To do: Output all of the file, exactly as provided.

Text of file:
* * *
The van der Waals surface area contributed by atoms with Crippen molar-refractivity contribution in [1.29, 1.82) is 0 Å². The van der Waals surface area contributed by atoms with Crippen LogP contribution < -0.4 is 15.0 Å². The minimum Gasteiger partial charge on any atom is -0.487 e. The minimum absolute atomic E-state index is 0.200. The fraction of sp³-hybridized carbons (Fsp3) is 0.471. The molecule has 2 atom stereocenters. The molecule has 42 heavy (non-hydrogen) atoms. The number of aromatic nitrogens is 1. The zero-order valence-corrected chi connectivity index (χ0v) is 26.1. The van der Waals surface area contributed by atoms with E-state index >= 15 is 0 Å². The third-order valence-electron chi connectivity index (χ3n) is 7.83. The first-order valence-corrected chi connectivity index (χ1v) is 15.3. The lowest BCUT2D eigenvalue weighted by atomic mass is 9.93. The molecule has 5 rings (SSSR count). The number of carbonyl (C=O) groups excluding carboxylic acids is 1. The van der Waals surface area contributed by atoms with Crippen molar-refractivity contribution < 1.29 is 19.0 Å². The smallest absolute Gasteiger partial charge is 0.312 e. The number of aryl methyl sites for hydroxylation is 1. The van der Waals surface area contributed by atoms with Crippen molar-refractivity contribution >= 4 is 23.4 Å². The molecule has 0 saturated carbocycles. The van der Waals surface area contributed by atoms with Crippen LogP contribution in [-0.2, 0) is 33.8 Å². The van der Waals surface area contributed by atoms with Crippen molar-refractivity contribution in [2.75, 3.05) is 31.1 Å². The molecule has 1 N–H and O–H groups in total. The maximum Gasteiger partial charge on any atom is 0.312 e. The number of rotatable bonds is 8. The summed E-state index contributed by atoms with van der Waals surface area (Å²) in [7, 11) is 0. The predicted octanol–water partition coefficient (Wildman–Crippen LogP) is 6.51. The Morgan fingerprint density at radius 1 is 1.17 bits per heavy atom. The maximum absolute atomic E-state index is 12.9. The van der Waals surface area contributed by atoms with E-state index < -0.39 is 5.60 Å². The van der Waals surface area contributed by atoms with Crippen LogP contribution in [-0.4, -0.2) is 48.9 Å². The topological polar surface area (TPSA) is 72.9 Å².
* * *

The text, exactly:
The van der Waals surface area contributed by atoms with Crippen molar-refractivity contribution in [1.29, 1.82) is 0 Å². The van der Waals surface area contributed by atoms with Crippen LogP contribution < -0.4 is 15.0 Å². The minimum Gasteiger partial charge on any atom is -0.487 e. The minimum absolute atomic E-state index is 0.200. The fraction of sp³-hybridized carbons (Fsp3) is 0.471. The molecule has 2 atom stereocenters. The molecule has 42 heavy (non-hydrogen) atoms. The number of aromatic nitrogens is 1. The zero-order valence-corrected chi connectivity index (χ0v) is 26.1. The van der Waals surface area contributed by atoms with E-state index >= 15 is 0 Å². The third-order valence-electron chi connectivity index (χ3n) is 7.83. The first-order valence-corrected chi connectivity index (χ1v) is 15.3. The lowest BCUT2D eigenvalue weighted by atomic mass is 9.93. The molecule has 5 rings (SSSR count). The number of carbonyl (C=O) groups excluding carboxylic acids is 1. The van der Waals surface area contributed by atoms with Crippen molar-refractivity contribution < 1.29 is 19.0 Å². The smallest absolute Gasteiger partial charge is 0.312 e. The number of aryl methyl sites for hydroxylation is 1. The van der Waals surface area contributed by atoms with Crippen molar-refractivity contribution >= 4 is 23.4 Å². The molecule has 0 saturated carbocycles. The van der Waals surface area contributed by atoms with Crippen LogP contribution in [-0.2, 0) is 33.8 Å². The van der Waals surface area contributed by atoms with Crippen molar-refractivity contribution in [2.75, 3.05) is 31.1 Å². The molecule has 1 N–H and O–H groups in total. The maximum Gasteiger partial charge on any atom is 0.312 e. The number of rotatable bonds is 8. The summed E-state index contributed by atoms with van der Waals surface area (Å²) in [7, 11) is 0. The predicted octanol–water partition coefficient (Wildman–Crippen LogP) is 6.51. The Morgan fingerprint density at radius 1 is 1.17 bits per heavy atom. The maximum absolute atomic E-state index is 12.9. The van der Waals surface area contributed by atoms with E-state index < -0.39 is 5.60 Å². The van der Waals surface area contributed by atoms with Crippen LogP contribution in [-0.4, -0.2) is 48.9 Å². The topological polar surface area (TPSA) is 72.9 Å².